Chandrashekhar Azad vows to continue fight against new citizenship law

Bhim Army chief Chandrashekhar Azad’s supporters during an anti-CAA protest at Jama Masjid in Old Delhi on Friday.   | Photo Credit: SHIV KUMAR PUSHPAKAR

Bhim Army chief Chandrashekhar Azad returned to the iconic Jama Masjid on Friday to a rousing welcome by hundreds of supporters, a day after walking out of the Tihar Jail on bail and hours before a deadline requiring him to leave Delhi.

Holding a copy of the Constitution and wearing his trademark blue ‘safaa’, Mr. Azad read out the Preamble to mark his protest against the contentious Citizenship (Amendment) Act.

On December 20, Old Delhi witnessed high drama when the flamboyant Dalit leader dodged police to reach the mosque to participate in a planned but unauthorised protest after Friday prayers.

He was arrested the following day.

While addressing reporters, Mr. Azad launched a strong attack on Prime Minister Narendra Modi, saying when the voices of lakhs of women sitting in protest at Shaheen Bagh in the national capital has failed to reach him, “how will he listen to the people in remote areas?” He added that it would be “shameful” if he doesn’t speak up at a time when the Prime Minister is making statements asking to “identify people from their clothes”.

Reading out eminent poet Rahat Indori’s lines “...sabhi ka khoon shaamil hai yahan ki mitti mein, kisi ke baap ka Hindustan thodi hai” (this land has witnessed sacrifices from everyone/Hindustan is not anyone’s property), he criticised the religion-based criteria for the CAA. He said that in the past, the exact opposite of what Mr. Modi promised has happened, be it the creation of two crore jobs or measures to check inflation, “so when he says the law will give citizenship to people, I feel it would end up taking it away from people”. Referring to the CAA that paves the way for citizenship to people from six religious minorities from Afghanistan, Pakistan and Bangladesh, he said the government is more concerned about the people from these countries, “but we will worry about our Indian people first” without any discrimination.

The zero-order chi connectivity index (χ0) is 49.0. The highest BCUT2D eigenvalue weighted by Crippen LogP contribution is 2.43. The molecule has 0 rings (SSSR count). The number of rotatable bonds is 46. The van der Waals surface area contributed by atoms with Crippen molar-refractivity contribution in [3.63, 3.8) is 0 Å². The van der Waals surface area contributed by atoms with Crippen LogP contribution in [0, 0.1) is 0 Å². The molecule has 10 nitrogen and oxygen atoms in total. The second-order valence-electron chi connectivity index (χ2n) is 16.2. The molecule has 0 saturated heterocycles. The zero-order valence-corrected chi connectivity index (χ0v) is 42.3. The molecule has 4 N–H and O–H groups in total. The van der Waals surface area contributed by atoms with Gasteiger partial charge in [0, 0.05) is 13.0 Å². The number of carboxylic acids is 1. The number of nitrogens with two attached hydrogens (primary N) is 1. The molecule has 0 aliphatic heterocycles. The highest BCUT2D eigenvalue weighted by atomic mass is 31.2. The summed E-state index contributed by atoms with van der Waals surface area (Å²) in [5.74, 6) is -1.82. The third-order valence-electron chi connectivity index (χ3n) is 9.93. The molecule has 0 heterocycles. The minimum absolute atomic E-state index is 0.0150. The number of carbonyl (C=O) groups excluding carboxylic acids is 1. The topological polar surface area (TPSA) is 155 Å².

‘Politics plan shelved’

Asked about his plan to enter electoral politics — regarding which he announced in December — he said politics can take a back seat when a “black” law such as CAA, that threatens to damage the country, has come to the fore. The movement will continue, he said, adding that the need of the hour is to unite. He said he will not let the "people’s movement" lose momentum.

What has been labelled as an “inflammatory speech”, were merely lines he read out from the Constitution, he said. Mr. Azad urged Mr. Modi to respect the Constitution and not weaken it with controversial legislations. He also slammed the recent violence in Jamia Millia Islamia, Aligarh Muslim University, Jawaharlal Nehru University and Delhi University, saying “our sisters were beaten up. In this country, women are hailed as ‘devis’[goddesses] ... Everyone saw what happened in JNU…” He added that students were the “strength” of the country.

On Tuesday, during Mr. Azad’s bail hearing, Additional Sessions Judge at the Tis Hazari courts Kamini Lau had slammed the Delhi Police for failing to produce incriminating evidence against the leader. She underlined that the right to peaceful protest was constitutional, but the police were behaving as though “Jama Masjid was in Pakistan”. She noted that people were protesting on the streets because what should have been said inside Parliament was not said.

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Printable version | Oct 28, 2020 5:58:39 AM |

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